The yellow antifreeze also contains ethylene glycol, although in a lower concentration.
The main difference between yellow and orange antifreeze is the thermal stability. The thermal stability of water is measured in degrees Kelvin. The difference in thermal stability affects how long your vehicle stays cool in the summer months.
Yellow antifreeze is a petroleum-based product that has been designed to work in extreme temperatures. The yellow color of this product makes it easier to see, especially during storage.
It contains a small amount of sulfuric acid that reacts with the water in your engine’s cooling system.
This reaction creates heat and pressure that forces any water out of your engine, replacing it with clean water. Yellow antifreeze effectively keeps your engine running efficiently during the winter months without worrying about freezing temperatures.
Orange antifreeze is a clear liquid that protects your car’s engine from freezing at temperatures as low as -5 degrees Fahrenheit. It is made of glycol and water mixed to form a solution. The solution also contains antifreeze additives that help keep water from freezing.
You can use it in any car that has an automatic transmission or manual transmission. It will not work on diesel engines, though it may be used in cars with refrigerant systems instead of a compressor system.
The amount of orange antifreeze needed depends on the engine type and how cold it gets in your area. For example, if you live in Minnesota, where the winter season lasts six months each year, you will probably need more than in Florida, where winters are rarely below 60 degrees Fahrenheit.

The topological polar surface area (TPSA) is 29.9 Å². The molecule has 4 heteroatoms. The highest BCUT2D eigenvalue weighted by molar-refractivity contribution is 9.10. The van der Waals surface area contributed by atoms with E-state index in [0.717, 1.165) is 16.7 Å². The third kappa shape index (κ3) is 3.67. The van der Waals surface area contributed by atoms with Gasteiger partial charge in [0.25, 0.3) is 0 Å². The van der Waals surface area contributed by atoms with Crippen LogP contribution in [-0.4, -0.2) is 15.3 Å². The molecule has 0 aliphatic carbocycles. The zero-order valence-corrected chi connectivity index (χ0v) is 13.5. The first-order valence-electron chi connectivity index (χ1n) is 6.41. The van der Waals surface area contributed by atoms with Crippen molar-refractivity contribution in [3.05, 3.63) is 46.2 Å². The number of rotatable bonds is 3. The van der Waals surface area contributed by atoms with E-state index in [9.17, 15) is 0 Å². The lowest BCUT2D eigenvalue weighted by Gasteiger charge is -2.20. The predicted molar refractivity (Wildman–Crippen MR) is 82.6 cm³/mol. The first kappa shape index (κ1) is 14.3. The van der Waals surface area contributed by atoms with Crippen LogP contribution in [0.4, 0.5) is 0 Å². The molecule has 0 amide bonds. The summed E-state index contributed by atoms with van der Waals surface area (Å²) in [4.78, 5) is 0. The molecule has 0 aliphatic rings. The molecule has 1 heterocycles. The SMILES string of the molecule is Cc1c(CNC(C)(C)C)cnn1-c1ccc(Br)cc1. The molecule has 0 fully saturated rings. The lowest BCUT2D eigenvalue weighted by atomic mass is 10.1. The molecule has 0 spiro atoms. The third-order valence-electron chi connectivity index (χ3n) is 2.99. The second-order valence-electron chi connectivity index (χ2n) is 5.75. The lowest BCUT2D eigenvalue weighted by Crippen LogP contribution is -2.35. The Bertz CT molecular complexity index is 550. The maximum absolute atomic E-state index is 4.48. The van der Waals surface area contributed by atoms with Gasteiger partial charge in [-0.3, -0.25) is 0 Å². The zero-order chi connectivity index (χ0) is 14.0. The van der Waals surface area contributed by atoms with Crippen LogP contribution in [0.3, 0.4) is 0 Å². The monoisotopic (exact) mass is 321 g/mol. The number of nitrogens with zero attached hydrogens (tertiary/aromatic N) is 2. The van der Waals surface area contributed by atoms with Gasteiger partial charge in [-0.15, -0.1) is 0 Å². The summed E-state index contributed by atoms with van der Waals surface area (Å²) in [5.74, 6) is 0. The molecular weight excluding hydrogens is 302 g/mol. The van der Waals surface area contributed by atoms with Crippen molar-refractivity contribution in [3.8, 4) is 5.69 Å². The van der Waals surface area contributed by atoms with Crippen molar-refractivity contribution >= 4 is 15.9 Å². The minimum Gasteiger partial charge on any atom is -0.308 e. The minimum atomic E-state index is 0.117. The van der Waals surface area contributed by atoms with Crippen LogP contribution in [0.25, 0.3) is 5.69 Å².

Similarly, if you live somewhere with severe winters, like Maine or Alaska, you may need to use a lot more Orange Antifreeze than if your area only sees snowfall occasionally during the winter months.
Orange antifreeze has several benefits over other types of antifreeze. These benefits include:
- Reduces corrosion and rusting
Ethylene glycol prevents corrosion-induced damage to metal parts such as hoses and pipes in your engine compartment. This reduces the risk of corrosion when you drive over potholes or on dirt roads where you may use salt for deicing.
- Reduces fuel consumption
Ethylene glycol keeps your engine warm enough, so it doesn’t need to work as hard when you drive over the same distance as with other types of antifreeze.
Mixing Yellow and Orange Antifreeze
Mixing yellow and orange antifreeze is not a good idea. The two types of antifreeze have different freezing points, and the mixture will separate, causing the more concentrated orange antifreeze layer to float on top of the layer of yellow antifreeze. Over time, this can cause damage to your engine.
The best way to prevent this problem is to use only one type of antifreeze in each tank or radiator. If you must mix the two types, do so when changing them out.
Although mixing antifreeze is not recommended, it may be necessary in some cases. Either color alone (orange or yellow) can prevent freezing temperatures. Mixing two types of materials may produce a product that is still safe to use and possibly more effective, although this depends on the formulation of both products.
Products with ethylene glycol are likely to separate after several months in storage.